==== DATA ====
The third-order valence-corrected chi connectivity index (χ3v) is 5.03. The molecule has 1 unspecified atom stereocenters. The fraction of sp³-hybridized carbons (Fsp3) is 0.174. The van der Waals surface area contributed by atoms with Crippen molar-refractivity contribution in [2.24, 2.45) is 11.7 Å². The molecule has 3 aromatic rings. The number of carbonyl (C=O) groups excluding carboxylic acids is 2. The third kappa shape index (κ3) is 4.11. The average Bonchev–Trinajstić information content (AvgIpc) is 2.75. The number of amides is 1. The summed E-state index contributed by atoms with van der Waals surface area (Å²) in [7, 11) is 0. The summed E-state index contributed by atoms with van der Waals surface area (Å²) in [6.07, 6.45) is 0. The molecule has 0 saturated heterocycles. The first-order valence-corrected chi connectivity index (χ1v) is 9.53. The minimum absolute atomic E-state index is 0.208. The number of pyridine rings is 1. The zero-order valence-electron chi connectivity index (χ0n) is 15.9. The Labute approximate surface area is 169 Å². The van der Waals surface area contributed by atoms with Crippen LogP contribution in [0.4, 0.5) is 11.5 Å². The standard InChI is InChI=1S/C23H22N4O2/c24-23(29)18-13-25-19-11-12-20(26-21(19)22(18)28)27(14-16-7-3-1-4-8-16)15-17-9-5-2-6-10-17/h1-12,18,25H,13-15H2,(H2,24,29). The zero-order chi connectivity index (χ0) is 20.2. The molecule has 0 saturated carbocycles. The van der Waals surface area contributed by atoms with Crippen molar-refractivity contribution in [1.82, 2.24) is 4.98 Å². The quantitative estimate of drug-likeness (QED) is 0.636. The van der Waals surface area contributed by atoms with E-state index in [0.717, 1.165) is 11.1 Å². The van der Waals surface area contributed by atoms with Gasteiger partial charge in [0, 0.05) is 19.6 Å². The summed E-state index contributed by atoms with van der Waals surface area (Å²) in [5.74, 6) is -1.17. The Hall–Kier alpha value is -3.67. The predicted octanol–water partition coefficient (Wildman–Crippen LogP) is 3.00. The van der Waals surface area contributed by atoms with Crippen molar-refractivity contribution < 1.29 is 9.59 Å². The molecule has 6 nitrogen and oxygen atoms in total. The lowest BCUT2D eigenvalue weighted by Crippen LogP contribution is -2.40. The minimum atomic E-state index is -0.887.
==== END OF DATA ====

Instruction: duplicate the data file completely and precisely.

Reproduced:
The third-order valence-corrected chi connectivity index (χ3v) is 5.03. The molecule has 1 unspecified atom stereocenters. The fraction of sp³-hybridized carbons (Fsp3) is 0.174. The van der Waals surface area contributed by atoms with Crippen molar-refractivity contribution in [2.24, 2.45) is 11.7 Å². The molecule has 3 aromatic rings. The number of carbonyl (C=O) groups excluding carboxylic acids is 2. The third kappa shape index (κ3) is 4.11. The average Bonchev–Trinajstić information content (AvgIpc) is 2.75. The number of amides is 1. The summed E-state index contributed by atoms with van der Waals surface area (Å²) in [7, 11) is 0. The summed E-state index contributed by atoms with van der Waals surface area (Å²) in [6.07, 6.45) is 0. The molecule has 0 saturated heterocycles. The first-order valence-corrected chi connectivity index (χ1v) is 9.53. The minimum absolute atomic E-state index is 0.208. The number of pyridine rings is 1. The zero-order valence-electron chi connectivity index (χ0n) is 15.9. The Labute approximate surface area is 169 Å². The van der Waals surface area contributed by atoms with Crippen LogP contribution in [0.4, 0.5) is 11.5 Å². The standard InChI is InChI=1S/C23H22N4O2/c24-23(29)18-13-25-19-11-12-20(26-21(19)22(18)28)27(14-16-7-3-1-4-8-16)15-17-9-5-2-6-10-17/h1-12,18,25H,13-15H2,(H2,24,29). The zero-order chi connectivity index (χ0) is 20.2. The molecule has 0 saturated carbocycles. The van der Waals surface area contributed by atoms with Crippen molar-refractivity contribution in [1.82, 2.24) is 4.98 Å². The quantitative estimate of drug-likeness (QED) is 0.636. The van der Waals surface area contributed by atoms with E-state index in [0.717, 1.165) is 11.1 Å². The van der Waals surface area contributed by atoms with Gasteiger partial charge in [0, 0.05) is 19.6 Å². The summed E-state index contributed by atoms with van der Waals surface area (Å²) in [5.74, 6) is -1.17. The Hall–Kier alpha value is -3.67. The predicted octanol–water partition coefficient (Wildman–Crippen LogP) is 3.00. The van der Waals surface area contributed by atoms with Crippen molar-refractivity contribution < 1.29 is 9.59 Å². The molecule has 6 nitrogen and oxygen atoms in total. The lowest BCUT2D eigenvalue weighted by Crippen LogP contribution is -2.40. The minimum atomic E-state index is -0.887.